3:16 – The Rest of the Story – Our Response 9: 2 Timothy

A Bible Study exploring all the 3:16s in the Bible as they illuminate

  • the Human Condition
  • God’s Revelation of His Plan
  • God’s Fulfillment of His Plan
  • Our Response (Current location of study)

All Scripture is breathed out by God and profitable for teaching, for reproof, for correction, and for training in righteousness,” – 2 Timothy 3:16

Paul’s second letter to Timothy is the last book of Scripture written by Paul. He was in prison in Rome at the time of writing. He had been there before, but had been released and allowed to continue his travels and ministry. However, this time was his last. He would soon be put to death because of his faith and the Holy Spirit had revealed that to him He says, in the final chapter (4:6-7), “For I am already being poured out as a drink offering, and the time of my departure has come. I have fought the good fight, I have finished the race, I have kept the faith.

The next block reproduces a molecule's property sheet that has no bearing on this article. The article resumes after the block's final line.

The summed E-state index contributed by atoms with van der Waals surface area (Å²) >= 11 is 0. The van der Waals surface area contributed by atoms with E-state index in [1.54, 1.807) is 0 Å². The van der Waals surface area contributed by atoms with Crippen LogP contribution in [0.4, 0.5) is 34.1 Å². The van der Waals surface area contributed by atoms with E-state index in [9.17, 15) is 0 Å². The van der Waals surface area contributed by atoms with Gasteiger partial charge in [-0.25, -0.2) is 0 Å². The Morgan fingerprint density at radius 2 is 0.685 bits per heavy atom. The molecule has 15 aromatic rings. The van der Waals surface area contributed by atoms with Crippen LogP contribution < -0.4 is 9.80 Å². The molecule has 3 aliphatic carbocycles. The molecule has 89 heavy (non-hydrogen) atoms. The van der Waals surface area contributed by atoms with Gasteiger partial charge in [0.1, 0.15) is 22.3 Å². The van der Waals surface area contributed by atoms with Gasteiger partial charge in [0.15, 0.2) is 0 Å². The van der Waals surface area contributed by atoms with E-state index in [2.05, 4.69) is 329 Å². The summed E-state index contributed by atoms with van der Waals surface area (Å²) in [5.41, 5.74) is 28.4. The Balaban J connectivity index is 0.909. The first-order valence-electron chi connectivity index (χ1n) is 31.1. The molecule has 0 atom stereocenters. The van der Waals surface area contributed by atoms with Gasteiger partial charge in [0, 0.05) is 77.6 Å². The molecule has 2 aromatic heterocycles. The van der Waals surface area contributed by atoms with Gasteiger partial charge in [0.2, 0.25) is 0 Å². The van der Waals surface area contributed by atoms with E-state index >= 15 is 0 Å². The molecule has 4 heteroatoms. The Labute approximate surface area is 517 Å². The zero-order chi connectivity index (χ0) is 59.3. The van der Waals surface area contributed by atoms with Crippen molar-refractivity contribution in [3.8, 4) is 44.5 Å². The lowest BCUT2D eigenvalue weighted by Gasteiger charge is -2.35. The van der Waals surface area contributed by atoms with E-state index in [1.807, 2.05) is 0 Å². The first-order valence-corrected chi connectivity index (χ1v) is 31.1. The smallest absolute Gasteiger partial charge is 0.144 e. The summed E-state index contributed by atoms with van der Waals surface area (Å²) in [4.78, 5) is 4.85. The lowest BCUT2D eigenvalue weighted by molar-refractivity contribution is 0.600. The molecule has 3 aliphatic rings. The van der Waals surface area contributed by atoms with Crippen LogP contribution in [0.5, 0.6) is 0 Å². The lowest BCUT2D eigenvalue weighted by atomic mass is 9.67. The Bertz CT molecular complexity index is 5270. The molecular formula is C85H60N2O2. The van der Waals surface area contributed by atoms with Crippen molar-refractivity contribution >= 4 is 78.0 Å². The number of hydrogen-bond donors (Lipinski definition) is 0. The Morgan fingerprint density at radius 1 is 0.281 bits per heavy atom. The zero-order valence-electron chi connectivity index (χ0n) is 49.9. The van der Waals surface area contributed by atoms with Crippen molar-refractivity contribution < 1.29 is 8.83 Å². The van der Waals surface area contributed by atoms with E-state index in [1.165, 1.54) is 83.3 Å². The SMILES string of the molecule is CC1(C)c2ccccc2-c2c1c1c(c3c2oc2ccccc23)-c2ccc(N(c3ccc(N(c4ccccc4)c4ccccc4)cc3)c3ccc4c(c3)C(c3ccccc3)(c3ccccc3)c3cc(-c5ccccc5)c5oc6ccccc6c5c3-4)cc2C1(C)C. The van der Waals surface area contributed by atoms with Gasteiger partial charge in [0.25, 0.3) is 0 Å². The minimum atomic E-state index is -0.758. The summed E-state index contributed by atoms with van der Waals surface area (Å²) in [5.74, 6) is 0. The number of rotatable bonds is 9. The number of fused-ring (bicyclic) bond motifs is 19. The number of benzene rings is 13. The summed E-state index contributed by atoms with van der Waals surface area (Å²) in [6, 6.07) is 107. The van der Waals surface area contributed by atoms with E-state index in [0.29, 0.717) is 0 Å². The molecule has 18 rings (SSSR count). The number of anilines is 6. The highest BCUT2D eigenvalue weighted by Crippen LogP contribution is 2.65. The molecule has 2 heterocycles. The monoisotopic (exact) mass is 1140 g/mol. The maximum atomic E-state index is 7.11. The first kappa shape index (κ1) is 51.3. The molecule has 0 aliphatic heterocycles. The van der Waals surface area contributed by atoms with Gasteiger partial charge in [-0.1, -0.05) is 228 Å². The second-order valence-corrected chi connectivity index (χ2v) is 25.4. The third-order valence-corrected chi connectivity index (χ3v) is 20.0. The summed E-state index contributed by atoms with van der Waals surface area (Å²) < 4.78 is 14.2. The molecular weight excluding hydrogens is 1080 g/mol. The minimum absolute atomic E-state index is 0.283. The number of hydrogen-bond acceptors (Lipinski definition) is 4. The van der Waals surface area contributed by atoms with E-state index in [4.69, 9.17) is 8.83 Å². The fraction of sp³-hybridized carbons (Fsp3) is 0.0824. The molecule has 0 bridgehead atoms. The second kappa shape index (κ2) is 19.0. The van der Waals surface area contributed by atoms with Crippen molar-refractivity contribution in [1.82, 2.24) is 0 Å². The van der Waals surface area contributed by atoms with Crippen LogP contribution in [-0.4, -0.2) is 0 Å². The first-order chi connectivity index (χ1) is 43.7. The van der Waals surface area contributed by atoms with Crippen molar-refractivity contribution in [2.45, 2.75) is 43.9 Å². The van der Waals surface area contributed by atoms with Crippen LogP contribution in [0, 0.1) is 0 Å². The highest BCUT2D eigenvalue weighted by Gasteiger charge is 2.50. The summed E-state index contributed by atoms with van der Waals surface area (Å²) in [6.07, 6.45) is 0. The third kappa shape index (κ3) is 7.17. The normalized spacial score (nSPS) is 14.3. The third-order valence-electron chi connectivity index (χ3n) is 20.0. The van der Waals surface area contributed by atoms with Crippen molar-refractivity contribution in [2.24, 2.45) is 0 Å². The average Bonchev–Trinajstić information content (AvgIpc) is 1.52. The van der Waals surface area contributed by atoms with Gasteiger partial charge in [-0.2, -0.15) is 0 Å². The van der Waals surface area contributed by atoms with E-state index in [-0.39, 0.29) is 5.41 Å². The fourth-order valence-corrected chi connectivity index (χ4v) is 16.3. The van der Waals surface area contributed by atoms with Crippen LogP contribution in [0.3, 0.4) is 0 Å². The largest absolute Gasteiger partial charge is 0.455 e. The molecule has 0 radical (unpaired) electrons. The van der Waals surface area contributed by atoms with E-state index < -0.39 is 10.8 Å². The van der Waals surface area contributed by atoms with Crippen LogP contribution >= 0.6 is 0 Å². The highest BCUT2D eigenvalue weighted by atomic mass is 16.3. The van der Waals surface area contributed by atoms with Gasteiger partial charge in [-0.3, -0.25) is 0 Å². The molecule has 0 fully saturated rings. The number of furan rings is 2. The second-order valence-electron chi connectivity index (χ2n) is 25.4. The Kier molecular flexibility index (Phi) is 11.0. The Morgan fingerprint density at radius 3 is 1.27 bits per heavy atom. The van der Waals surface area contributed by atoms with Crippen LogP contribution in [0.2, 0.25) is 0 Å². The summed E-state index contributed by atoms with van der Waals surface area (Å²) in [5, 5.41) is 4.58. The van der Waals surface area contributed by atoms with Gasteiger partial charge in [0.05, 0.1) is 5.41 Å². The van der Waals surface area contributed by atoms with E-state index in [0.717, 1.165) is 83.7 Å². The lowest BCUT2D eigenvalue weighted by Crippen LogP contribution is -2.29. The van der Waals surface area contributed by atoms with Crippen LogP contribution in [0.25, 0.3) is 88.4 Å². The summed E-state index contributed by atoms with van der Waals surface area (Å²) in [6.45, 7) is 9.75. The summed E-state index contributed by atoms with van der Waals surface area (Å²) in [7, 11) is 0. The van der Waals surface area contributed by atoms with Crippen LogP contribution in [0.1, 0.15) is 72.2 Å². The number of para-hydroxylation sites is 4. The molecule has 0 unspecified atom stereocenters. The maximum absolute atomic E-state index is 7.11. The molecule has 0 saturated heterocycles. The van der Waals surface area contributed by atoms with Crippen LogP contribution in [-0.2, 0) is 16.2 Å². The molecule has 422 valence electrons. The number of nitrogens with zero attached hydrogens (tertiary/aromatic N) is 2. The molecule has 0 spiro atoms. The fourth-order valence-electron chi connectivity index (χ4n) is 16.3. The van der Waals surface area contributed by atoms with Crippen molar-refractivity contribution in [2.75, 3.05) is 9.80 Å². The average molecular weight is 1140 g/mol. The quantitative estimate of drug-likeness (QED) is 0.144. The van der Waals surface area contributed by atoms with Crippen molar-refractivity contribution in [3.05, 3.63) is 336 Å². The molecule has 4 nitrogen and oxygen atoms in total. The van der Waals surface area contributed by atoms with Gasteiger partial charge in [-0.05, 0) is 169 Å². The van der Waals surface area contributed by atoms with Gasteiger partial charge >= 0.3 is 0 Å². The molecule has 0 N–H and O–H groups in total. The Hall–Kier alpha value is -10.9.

When preparing these studies, I sometimes like to browse through the “headings” put in my Bible by the editors before reading or studying a passage. It helps me remember the book and get an overview of what the inspired author is trying to get across to the readers. The ESV Study Bible editors chose the following headings for the book of 2 Timothy.

  • Greeting (1:1-2)
  • Guard the Deposit Entrusted to You (1:3-18)
  • A Good Soldier of Christ Jesus (2:1-13)
  • A Worker Approved by God (2:14-26)
  • Godlessness in the Last Days (3:1-9)
  • All Scripture is Breathed Out by God (3:10-17)
  • Preach the Word (4:1-8)
  • Personal Instructions (4:9-18)
  • Final Greetings (4:19-22)